KUALA LUMPUR: A number of snakebite cases involving schoolchildren recently does not necessitate the stocking of snake antivenom in schools, said Health Minister Datuk Seri Dr S. Subramaniam.
There is ample supply of the antivenom at all government hospitals in the country, he told reporters at the Parliament lobby.
The minister was commenting on schoolchildren having been bitten by snakes, the latest case involving a Form Three student of Sekolah Dato’ Abdul Razak Sungai Gadut, Seremban, a residential school, who was attacked on April 23.
A Year Two pupil was bitten during physical education at a school in Rembau, also in Negeri Sembilan, on April 20 while a Year One pupil died after being bitten by a snake at Sekolah Kebangsaan Dato’ Hashim 1, Pengkalan Chepa, in Kota Baharu, Kelantan, on April 19.
During question time in the Dewan Negara, Dr Subramaniam said the government would decide in June or July whether to use of the newly discovered dengue vaccine.
He said a pharmaceutical company had submitted an evaluation and the vaccine would be registered in the country, but it would be left to the government how the vaccine would be used.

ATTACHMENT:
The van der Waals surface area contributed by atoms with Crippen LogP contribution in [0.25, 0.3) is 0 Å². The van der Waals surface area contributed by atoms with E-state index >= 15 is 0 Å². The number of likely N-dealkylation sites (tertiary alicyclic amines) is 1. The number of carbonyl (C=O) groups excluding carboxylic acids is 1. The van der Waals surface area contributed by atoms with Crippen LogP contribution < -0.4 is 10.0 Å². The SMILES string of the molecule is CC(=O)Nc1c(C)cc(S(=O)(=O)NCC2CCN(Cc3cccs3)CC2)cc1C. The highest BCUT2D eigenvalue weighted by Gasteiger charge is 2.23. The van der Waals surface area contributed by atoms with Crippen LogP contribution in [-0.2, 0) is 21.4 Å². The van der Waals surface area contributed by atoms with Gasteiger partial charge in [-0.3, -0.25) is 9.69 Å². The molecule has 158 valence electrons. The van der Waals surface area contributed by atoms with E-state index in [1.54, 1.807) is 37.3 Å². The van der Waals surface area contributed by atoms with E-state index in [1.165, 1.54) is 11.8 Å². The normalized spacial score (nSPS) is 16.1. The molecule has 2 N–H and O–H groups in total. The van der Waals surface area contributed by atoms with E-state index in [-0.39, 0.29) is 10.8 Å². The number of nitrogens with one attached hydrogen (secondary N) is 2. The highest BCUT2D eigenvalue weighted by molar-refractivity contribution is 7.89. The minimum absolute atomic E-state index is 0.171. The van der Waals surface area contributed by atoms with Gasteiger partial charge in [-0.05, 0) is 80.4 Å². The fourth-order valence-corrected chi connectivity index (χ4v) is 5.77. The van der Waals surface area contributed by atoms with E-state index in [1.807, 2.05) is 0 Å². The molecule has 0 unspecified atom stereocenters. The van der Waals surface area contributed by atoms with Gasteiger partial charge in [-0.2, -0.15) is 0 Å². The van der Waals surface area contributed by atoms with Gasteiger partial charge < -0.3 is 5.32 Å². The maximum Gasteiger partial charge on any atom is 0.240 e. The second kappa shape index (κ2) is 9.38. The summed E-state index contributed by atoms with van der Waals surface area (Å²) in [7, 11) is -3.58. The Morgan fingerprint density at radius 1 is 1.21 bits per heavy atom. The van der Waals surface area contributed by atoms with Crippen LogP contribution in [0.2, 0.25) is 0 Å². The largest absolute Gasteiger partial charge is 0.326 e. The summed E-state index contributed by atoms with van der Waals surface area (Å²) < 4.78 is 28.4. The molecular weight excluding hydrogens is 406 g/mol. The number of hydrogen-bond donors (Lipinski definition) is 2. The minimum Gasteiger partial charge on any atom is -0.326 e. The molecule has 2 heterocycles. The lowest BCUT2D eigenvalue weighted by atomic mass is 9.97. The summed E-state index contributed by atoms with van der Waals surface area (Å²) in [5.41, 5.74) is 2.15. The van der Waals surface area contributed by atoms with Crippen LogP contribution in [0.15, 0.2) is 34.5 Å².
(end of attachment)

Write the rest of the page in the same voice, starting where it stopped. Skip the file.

He was replying to a supplementary question from Senator Chandra Mohan S. Tambirajah who had wanted to know whether Malaysia would emulate the Philippines in approving the sale of the vaccine.
Dr Subramaniam said studies showed that the vaccine could help bring down the number of serious dengue cases and reduce the number of cases admitted to hospital.
Replying to the original question, from Senator Datuk Abdul Rahman Mat Yasin, on checking the breeding of the Aedes mosquito, carrier of the dengue virus, he said that up to April 5 some 574 lots of idle land in the country were cleared as one measure of doing so.
He also said that a large-scale nationwide Aedes enforcement operation was being held over two months from April 11, particularly at hotspots and epidemic areas.